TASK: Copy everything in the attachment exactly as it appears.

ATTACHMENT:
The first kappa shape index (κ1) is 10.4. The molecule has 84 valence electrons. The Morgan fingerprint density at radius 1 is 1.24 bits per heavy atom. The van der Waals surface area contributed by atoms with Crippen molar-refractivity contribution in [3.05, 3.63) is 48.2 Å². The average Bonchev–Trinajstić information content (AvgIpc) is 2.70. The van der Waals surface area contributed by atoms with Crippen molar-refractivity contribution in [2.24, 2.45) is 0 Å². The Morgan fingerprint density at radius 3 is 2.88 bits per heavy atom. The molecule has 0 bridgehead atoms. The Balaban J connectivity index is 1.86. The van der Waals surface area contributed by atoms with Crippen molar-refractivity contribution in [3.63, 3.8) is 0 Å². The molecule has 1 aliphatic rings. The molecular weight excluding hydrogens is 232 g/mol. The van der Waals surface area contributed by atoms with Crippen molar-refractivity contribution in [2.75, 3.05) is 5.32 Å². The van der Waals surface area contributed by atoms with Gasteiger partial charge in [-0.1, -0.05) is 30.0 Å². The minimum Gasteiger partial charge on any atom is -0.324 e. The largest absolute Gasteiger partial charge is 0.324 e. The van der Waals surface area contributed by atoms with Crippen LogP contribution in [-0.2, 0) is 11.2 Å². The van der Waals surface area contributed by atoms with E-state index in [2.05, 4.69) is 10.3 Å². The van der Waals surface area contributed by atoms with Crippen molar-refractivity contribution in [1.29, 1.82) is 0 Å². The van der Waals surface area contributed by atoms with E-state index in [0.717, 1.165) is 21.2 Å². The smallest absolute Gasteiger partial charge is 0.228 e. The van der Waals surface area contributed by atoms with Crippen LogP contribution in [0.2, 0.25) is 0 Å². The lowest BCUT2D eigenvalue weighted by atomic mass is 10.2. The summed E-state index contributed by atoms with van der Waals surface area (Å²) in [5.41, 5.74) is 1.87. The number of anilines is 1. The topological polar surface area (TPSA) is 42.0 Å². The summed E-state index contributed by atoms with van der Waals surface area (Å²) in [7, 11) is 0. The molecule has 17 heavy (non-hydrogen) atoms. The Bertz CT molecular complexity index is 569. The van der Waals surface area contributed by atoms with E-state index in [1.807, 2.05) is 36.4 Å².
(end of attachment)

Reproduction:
The first kappa shape index (κ1) is 10.4. The molecule has 84 valence electrons. The Morgan fingerprint density at radius 1 is 1.24 bits per heavy atom. The van der Waals surface area contributed by atoms with Crippen molar-refractivity contribution in [3.05, 3.63) is 48.2 Å². The average Bonchev–Trinajstić information content (AvgIpc) is 2.70. The van der Waals surface area contributed by atoms with Crippen molar-refractivity contribution in [2.24, 2.45) is 0 Å². The Morgan fingerprint density at radius 3 is 2.88 bits per heavy atom. The molecule has 0 bridgehead atoms. The Balaban J connectivity index is 1.86. The van der Waals surface area contributed by atoms with Crippen molar-refractivity contribution in [3.63, 3.8) is 0 Å². The molecule has 1 aliphatic rings. The molecular weight excluding hydrogens is 232 g/mol. The van der Waals surface area contributed by atoms with Crippen molar-refractivity contribution in [2.75, 3.05) is 5.32 Å². The van der Waals surface area contributed by atoms with Gasteiger partial charge in [-0.1, -0.05) is 30.0 Å². The minimum Gasteiger partial charge on any atom is -0.324 e. The largest absolute Gasteiger partial charge is 0.324 e. The van der Waals surface area contributed by atoms with Crippen LogP contribution in [-0.2, 0) is 11.2 Å². The van der Waals surface area contributed by atoms with E-state index in [2.05, 4.69) is 10.3 Å². The van der Waals surface area contributed by atoms with Crippen molar-refractivity contribution in [1.29, 1.82) is 0 Å². The van der Waals surface area contributed by atoms with E-state index in [0.717, 1.165) is 21.2 Å². The smallest absolute Gasteiger partial charge is 0.228 e. The van der Waals surface area contributed by atoms with Crippen LogP contribution in [0.2, 0.25) is 0 Å². The lowest BCUT2D eigenvalue weighted by atomic mass is 10.2. The summed E-state index contributed by atoms with van der Waals surface area (Å²) in [5.41, 5.74) is 1.87. The number of anilines is 1. The topological polar surface area (TPSA) is 42.0 Å². The summed E-state index contributed by atoms with van der Waals surface area (Å²) in [7, 11) is 0. The molecule has 17 heavy (non-hydrogen) atoms. The Bertz CT molecular complexity index is 569. The van der Waals surface area contributed by atoms with E-state index in [1.807, 2.05) is 36.4 Å².